Starving the Rebellion: Syria's Brutal Tactics

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In this photograph, taken by a citizen journalist, antigovernment protesters attend a demonstration in the northeastern city of Qamishli on May 13

Abu Ibrahim, a stocky, bespectacled Syrian from the besieged southern city of Dara'a, bounded into the general store on the Jordan-Syria border in his white plastic sandals, grasping his daughter Noor's hand as the 6-year-old struggled to keep up. He'd left Dara'a, the center of a two-month-old antigovernment uprising, just a few hours earlier and was desperate to get back before the end of Friday midday prayers — and the start of the weekly nationwide protests that have always followed. "I left because we need to find food," he said in a hurried tone. "We've all been sharing what we have with our neighbors, but now we're starving. They have starved us."

It was the first time that Abu Ibrahim, who did not want his full name published, said that he'd dared to venture out in the 18 days since Syrian security forces cordoned off the city and used tanks, snipers and gunfire in a bid to pummel its people into submission. Dara'a is about 11 kilometers from Jordan's Jaber border crossing in the north, which has remained open despite the fact that the larger, nearby Ramtha transit point — just a few kilometers from Dara'a — was sealed on April 25 by Syrian authorities. "It's now a village of only women and children. The men are gone — slaughtered or detained," Abu Ibrahim said of his hometown. "They want to eliminate us, the Sunnis." The city — or rather half of it — was without electricity and water. He claimed that there were incentives to collaborate with the regime, alleging that the Mahata neighborhood (less than a kilometer from his home) had "surrendered" and was rewarded with restored electricity and water.

In the past few weeks, the Syrian protest movement has morphed from a ripple cautiously calling on President Bashar al-Assad to undertake reforms to a wave of nationwide anger demanding the overthrow of Assad and a decades-old regime stacked with loyalists from his minority Alawite community, which makes up about 12% of Syria's population, which is largely Sunni. The unrest has taken on an increasingly sharp and bitter sectarian tone in what was (at least outwardly) a strictly secular state.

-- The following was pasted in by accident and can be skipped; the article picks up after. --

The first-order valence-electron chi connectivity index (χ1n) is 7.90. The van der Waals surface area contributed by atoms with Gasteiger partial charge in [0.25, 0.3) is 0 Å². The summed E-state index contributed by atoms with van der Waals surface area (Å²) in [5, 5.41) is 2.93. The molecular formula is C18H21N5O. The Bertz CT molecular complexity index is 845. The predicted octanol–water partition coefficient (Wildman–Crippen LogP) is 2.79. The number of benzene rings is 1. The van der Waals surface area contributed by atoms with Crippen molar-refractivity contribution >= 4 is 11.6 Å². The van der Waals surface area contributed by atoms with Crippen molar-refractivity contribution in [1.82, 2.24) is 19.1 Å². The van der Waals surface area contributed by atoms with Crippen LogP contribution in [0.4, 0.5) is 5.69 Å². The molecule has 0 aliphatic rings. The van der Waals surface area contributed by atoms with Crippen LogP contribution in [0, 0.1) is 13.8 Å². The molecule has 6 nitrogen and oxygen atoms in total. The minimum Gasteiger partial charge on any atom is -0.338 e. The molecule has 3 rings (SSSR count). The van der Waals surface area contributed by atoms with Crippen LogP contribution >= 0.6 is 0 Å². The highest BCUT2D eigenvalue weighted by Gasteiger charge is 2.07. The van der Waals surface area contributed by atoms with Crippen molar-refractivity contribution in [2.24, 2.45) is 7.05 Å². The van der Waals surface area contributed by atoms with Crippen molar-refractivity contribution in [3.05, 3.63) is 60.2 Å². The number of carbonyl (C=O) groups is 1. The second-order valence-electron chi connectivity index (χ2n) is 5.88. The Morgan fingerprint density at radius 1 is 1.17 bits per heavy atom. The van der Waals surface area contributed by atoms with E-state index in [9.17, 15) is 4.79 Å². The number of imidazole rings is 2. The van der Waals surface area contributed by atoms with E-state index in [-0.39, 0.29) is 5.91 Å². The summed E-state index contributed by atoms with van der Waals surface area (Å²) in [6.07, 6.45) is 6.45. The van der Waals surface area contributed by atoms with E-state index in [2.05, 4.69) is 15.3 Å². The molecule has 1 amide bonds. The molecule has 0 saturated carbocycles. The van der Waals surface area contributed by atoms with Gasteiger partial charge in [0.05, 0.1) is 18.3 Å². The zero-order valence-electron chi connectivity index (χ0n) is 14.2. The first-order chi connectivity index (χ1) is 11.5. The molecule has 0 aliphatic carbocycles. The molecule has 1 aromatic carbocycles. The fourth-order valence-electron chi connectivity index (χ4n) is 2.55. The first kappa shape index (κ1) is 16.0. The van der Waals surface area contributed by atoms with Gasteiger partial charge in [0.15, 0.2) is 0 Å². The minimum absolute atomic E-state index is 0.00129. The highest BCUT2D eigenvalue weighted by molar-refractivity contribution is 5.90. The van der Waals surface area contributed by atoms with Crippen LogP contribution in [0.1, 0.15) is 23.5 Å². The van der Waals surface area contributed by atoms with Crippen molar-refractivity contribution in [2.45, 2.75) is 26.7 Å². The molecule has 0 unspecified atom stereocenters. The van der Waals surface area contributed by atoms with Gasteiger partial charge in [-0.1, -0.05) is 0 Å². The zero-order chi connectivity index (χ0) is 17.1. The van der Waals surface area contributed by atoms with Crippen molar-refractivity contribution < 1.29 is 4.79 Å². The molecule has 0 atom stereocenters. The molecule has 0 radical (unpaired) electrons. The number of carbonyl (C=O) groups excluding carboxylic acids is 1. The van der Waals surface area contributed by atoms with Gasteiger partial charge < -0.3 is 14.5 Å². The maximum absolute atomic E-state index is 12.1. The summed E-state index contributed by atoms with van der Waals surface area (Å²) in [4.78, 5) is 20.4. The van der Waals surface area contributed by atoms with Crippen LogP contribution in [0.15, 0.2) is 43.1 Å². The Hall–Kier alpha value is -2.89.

Thousands of protesters once again poured into the streets on Friday, despite a ongoing government crackdown that Syrian human-rights activists say has left anywhere from 680 to 800 people dead — hundreds in the last week alone. The protests are an unprecedented act of defiance for a once apolitical, long-cowed populace afraid to speak against, let alone call for the ouster of, their longtime Ba'athist, Alawite rulers.

At least six demonstrators were killed on Friday, according to reports out of Damascus, despite President Assad's reported call for no violence from security forces. More than 9,500 people have been rounded up, the activists say, in mass arrests that have overstretched prisons and prompted authorities to turn stadiums into makeshift jails.

Syria's Information Minister, Adnan Hassan Mahmoud, told reporters in Damascus that a national dialogue with the opposition would begin within days. Earlier on Friday, the Interior Ministry said that 5,077 people connected "with riots turned themselves in to date," just days before a May 15 amnesty for "those who were misled into participating in or committing unlawful acts," according to the state news agency SANA. They were "released immediately after pledging not to repeat any act that harm security of the homeland and citizens."

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